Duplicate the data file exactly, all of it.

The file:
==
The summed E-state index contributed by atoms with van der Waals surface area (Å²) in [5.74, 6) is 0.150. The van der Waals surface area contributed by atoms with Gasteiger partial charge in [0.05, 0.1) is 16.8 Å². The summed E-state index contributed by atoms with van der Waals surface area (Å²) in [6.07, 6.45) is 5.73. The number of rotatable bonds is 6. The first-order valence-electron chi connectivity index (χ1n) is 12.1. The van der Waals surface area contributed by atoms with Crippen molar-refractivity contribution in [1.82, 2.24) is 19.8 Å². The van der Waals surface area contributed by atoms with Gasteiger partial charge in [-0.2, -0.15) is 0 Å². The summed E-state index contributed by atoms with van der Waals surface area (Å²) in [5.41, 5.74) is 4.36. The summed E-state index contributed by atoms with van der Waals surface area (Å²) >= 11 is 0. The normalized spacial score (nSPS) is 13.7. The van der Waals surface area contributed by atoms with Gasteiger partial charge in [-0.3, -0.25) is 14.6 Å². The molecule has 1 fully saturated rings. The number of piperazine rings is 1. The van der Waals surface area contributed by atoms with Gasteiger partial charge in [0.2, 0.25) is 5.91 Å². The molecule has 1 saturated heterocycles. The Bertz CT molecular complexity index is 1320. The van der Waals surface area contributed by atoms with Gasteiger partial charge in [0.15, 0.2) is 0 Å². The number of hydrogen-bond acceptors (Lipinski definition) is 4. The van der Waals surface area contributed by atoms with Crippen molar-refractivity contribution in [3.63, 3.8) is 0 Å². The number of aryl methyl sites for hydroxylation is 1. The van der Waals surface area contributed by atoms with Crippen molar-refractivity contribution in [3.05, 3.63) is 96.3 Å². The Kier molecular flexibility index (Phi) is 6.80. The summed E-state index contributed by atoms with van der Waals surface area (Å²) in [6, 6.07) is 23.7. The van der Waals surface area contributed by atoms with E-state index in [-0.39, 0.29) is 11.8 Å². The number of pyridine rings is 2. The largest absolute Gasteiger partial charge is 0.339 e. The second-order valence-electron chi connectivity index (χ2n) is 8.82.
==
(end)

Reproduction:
The summed E-state index contributed by atoms with van der Waals surface area (Å²) in [5.74, 6) is 0.150. The van der Waals surface area contributed by atoms with Gasteiger partial charge in [0.05, 0.1) is 16.8 Å². The summed E-state index contributed by atoms with van der Waals surface area (Å²) in [6.07, 6.45) is 5.73. The number of rotatable bonds is 6. The first-order valence-electron chi connectivity index (χ1n) is 12.1. The van der Waals surface area contributed by atoms with Crippen molar-refractivity contribution in [1.82, 2.24) is 19.8 Å². The van der Waals surface area contributed by atoms with Gasteiger partial charge in [-0.2, -0.15) is 0 Å². The summed E-state index contributed by atoms with van der Waals surface area (Å²) in [5.41, 5.74) is 4.36. The summed E-state index contributed by atoms with van der Waals surface area (Å²) >= 11 is 0. The normalized spacial score (nSPS) is 13.7. The van der Waals surface area contributed by atoms with Gasteiger partial charge in [-0.3, -0.25) is 14.6 Å². The molecule has 1 fully saturated rings. The number of piperazine rings is 1. The van der Waals surface area contributed by atoms with Gasteiger partial charge in [0.2, 0.25) is 5.91 Å². The molecule has 1 saturated heterocycles. The Bertz CT molecular complexity index is 1320. The van der Waals surface area contributed by atoms with Gasteiger partial charge in [0.15, 0.2) is 0 Å². The number of hydrogen-bond acceptors (Lipinski definition) is 4. The van der Waals surface area contributed by atoms with Crippen molar-refractivity contribution in [3.63, 3.8) is 0 Å². The number of aryl methyl sites for hydroxylation is 1. The van der Waals surface area contributed by atoms with Crippen molar-refractivity contribution in [3.05, 3.63) is 96.3 Å². The Kier molecular flexibility index (Phi) is 6.80. The summed E-state index contributed by atoms with van der Waals surface area (Å²) in [6, 6.07) is 23.7. The van der Waals surface area contributed by atoms with E-state index in [-0.39, 0.29) is 11.8 Å². The number of pyridine rings is 2. The largest absolute Gasteiger partial charge is 0.339 e. The second-order valence-electron chi connectivity index (χ2n) is 8.82.